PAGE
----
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Programming

A 21 post collection


Don't be a "Did it work? Yay! Ship it!" coder

 •  Filed under Programmer, Programming, Software, Software Development

I'm working on a longer post on what it means to write high quality code, but until that's done, I wanted to call out what I see as the tell-tale sign of less experienced programmers. It's when you see that "Did it work? Yay! Ship it!" quality to code. Let's call the person who does this, the DIWYSI coder.

So what are the signs of the DIWYSI coder?

The most obvious sign is lint, lazy writing or code structure, and lots of notes to self that never get acted upon. I don't mean that code has to be perfectly structured. I'm really not a perfectionist. It's just that someone who is only trying to get the code working and not thinking of other programmers is going to just hack, hack, hack, and once it works, commit and move on.

This kind of code often looks like:

    const thing = function someFun(){
      If ( something)
          // How does this even work?!?!
          {
             Do_the_thing() }
    };

This is exaggerated, of course, but it's not far off some stuff I've seen.

Keep this in mind -- great code is much more than just writing something that runs correctly. "Did it work?" should be the first question you ask, not the only question. If it doesn't run, then yeah, it's not good. Anyone working as a programmer today ought to be able to write code that runs. Writing code that runs and that another programmer can pick up and understand is much better.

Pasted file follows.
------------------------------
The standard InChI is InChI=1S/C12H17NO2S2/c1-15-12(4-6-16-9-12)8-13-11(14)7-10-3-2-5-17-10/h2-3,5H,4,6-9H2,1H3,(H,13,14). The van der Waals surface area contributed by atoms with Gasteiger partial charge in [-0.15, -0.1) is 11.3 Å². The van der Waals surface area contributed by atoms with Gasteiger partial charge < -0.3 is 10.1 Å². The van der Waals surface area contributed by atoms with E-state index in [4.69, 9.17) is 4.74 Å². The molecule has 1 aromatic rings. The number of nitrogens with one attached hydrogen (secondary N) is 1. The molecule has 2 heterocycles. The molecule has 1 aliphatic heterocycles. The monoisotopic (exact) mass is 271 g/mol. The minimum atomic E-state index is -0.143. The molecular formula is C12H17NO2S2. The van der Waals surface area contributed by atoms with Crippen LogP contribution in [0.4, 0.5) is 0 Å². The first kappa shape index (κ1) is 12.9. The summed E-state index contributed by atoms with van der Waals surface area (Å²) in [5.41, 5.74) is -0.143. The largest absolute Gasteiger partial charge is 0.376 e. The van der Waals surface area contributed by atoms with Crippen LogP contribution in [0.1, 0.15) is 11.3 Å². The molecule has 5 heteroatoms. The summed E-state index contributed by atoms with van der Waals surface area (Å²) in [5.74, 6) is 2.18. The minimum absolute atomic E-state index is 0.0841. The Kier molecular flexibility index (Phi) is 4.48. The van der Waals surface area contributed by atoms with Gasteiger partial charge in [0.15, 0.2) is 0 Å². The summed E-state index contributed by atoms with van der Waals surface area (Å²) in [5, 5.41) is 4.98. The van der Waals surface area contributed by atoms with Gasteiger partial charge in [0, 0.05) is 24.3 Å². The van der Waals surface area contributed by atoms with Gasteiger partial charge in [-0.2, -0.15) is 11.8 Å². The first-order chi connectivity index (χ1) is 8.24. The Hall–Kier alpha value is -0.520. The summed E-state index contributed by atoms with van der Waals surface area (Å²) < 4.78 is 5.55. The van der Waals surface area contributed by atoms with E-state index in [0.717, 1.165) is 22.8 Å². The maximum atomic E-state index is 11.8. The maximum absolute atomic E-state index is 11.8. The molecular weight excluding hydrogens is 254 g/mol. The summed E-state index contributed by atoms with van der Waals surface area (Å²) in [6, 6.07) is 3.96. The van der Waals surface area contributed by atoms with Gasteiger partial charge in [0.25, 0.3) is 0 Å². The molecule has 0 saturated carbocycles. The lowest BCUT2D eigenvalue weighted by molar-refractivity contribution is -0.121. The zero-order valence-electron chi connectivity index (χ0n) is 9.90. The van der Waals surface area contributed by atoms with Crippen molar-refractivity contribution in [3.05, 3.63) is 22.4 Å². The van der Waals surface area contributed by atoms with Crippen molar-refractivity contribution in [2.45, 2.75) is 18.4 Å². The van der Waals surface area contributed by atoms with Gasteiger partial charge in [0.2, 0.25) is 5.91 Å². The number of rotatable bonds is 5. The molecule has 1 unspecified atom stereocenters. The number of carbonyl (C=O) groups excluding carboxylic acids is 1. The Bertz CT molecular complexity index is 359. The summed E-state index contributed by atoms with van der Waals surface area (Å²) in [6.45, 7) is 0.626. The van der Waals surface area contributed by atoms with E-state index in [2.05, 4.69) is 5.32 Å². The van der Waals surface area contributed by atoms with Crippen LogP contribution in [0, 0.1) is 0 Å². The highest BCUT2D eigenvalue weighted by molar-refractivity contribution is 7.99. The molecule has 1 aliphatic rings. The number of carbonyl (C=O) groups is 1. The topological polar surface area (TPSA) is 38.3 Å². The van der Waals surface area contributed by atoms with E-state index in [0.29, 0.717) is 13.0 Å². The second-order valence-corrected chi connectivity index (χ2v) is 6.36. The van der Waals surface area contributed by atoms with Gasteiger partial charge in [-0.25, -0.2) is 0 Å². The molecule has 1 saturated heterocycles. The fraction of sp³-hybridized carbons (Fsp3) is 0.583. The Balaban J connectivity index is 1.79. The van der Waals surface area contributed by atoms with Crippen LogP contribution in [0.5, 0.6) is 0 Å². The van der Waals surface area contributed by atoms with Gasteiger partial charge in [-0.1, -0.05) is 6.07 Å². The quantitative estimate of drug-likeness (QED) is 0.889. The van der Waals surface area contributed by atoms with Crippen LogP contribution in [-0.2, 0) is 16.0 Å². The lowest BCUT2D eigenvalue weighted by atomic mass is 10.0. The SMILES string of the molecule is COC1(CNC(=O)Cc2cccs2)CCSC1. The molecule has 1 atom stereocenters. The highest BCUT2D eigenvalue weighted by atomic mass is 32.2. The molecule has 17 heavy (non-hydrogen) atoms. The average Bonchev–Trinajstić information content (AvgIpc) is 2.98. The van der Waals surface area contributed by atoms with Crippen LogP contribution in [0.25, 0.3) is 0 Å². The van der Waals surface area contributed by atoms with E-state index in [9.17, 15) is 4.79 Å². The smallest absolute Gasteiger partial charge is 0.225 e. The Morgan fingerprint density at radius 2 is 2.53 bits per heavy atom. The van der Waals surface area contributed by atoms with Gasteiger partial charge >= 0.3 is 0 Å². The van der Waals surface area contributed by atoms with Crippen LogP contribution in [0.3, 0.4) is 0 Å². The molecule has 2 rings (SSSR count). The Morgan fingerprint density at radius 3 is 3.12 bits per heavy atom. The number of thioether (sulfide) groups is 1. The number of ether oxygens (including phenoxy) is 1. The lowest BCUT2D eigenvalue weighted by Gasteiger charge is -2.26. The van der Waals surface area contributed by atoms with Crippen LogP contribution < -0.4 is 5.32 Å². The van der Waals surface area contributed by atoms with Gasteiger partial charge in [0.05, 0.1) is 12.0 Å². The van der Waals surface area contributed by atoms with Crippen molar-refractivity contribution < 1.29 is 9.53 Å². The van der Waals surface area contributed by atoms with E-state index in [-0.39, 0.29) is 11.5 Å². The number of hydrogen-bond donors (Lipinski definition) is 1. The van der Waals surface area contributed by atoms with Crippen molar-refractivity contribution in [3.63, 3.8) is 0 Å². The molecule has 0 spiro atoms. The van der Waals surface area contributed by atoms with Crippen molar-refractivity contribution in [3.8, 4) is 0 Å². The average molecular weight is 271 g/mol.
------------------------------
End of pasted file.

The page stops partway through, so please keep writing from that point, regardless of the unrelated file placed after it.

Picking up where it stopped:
Software engineers should write - by Shubhro Saha

 •  Filed under Writing, Programming, Code, Language

Software engineers should write - by Shubhro Saha

The engineers I meet today cringe at the thought of writing an essay. And the writers I meet cringe at the thought of writing code.


What a shame! An engineer who writes code should also write essays.

As a software engineer with an English degree, I couldn't agree more. This math vs english kids debate is silly. It's all writing, in some form or another, and skill with one doesn't preclude skill with another. Here, here!

5 Qualities That Make A Great Programmer

 •  Filed under Life, Coding, Programming, Skill

5 Qualities That Make A Great Programmer

What a great list. Notice that these are all mental, social, and emotional traits, which run counter to the stereotype of the programmer as an emotional shell of a person who can only interact with the computer.

Sure, geeks are often introverted, but the truly great coders build empathy, communication, and character alongside their programming skills.